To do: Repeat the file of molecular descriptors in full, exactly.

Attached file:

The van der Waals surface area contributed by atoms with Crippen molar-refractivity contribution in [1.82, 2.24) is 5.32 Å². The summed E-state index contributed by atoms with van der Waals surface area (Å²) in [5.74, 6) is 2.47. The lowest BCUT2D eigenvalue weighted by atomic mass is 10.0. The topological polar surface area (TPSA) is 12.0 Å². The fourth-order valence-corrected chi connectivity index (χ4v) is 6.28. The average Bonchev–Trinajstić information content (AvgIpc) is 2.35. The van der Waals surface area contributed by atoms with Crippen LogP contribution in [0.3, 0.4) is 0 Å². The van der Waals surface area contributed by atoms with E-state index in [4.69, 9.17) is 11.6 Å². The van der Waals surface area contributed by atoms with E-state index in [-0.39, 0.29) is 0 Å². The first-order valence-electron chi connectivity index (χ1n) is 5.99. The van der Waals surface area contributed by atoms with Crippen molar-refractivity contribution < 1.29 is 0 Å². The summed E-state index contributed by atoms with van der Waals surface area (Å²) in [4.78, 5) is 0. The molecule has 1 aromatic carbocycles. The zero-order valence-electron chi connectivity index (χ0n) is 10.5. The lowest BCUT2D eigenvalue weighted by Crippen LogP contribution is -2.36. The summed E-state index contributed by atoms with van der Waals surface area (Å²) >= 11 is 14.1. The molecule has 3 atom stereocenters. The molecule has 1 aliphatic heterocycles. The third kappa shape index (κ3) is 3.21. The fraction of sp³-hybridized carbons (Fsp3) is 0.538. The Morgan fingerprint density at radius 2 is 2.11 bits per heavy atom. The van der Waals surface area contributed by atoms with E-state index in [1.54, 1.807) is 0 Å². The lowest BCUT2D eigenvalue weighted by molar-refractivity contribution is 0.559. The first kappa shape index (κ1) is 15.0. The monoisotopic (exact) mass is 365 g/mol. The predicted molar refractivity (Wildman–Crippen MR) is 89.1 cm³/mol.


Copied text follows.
The van der Waals surface area contributed by atoms with Crippen molar-refractivity contribution in [1.82, 2.24) is 5.32 Å². The summed E-state index contributed by atoms with van der Waals surface area (Å²) in [5.74, 6) is 2.47. The lowest BCUT2D eigenvalue weighted by atomic mass is 10.0. The topological polar surface area (TPSA) is 12.0 Å². The fourth-order valence-corrected chi connectivity index (χ4v) is 6.28. The average Bonchev–Trinajstić information content (AvgIpc) is 2.35. The van der Waals surface area contributed by atoms with Crippen LogP contribution in [0.3, 0.4) is 0 Å². The van der Waals surface area contributed by atoms with E-state index in [4.69, 9.17) is 11.6 Å². The van der Waals surface area contributed by atoms with E-state index in [-0.39, 0.29) is 0 Å². The first-order valence-electron chi connectivity index (χ1n) is 5.99. The van der Waals surface area contributed by atoms with Crippen molar-refractivity contribution < 1.29 is 0 Å². The summed E-state index contributed by atoms with van der Waals surface area (Å²) in [4.78, 5) is 0. The molecule has 1 aromatic carbocycles. The zero-order valence-electron chi connectivity index (χ0n) is 10.5. The lowest BCUT2D eigenvalue weighted by Crippen LogP contribution is -2.36. The summed E-state index contributed by atoms with van der Waals surface area (Å²) >= 11 is 14.1. The molecule has 3 atom stereocenters. The molecule has 1 aliphatic heterocycles. The third kappa shape index (κ3) is 3.21. The fraction of sp³-hybridized carbons (Fsp3) is 0.538. The Morgan fingerprint density at radius 2 is 2.11 bits per heavy atom. The van der Waals surface area contributed by atoms with E-state index in [1.54, 1.807) is 0 Å². The lowest BCUT2D eigenvalue weighted by molar-refractivity contribution is 0.559. The first kappa shape index (κ1) is 15.0. The monoisotopic (exact) mass is 365 g/mol. The predicted molar refractivity (Wildman–Crippen MR) is 89.1 cm³/mol.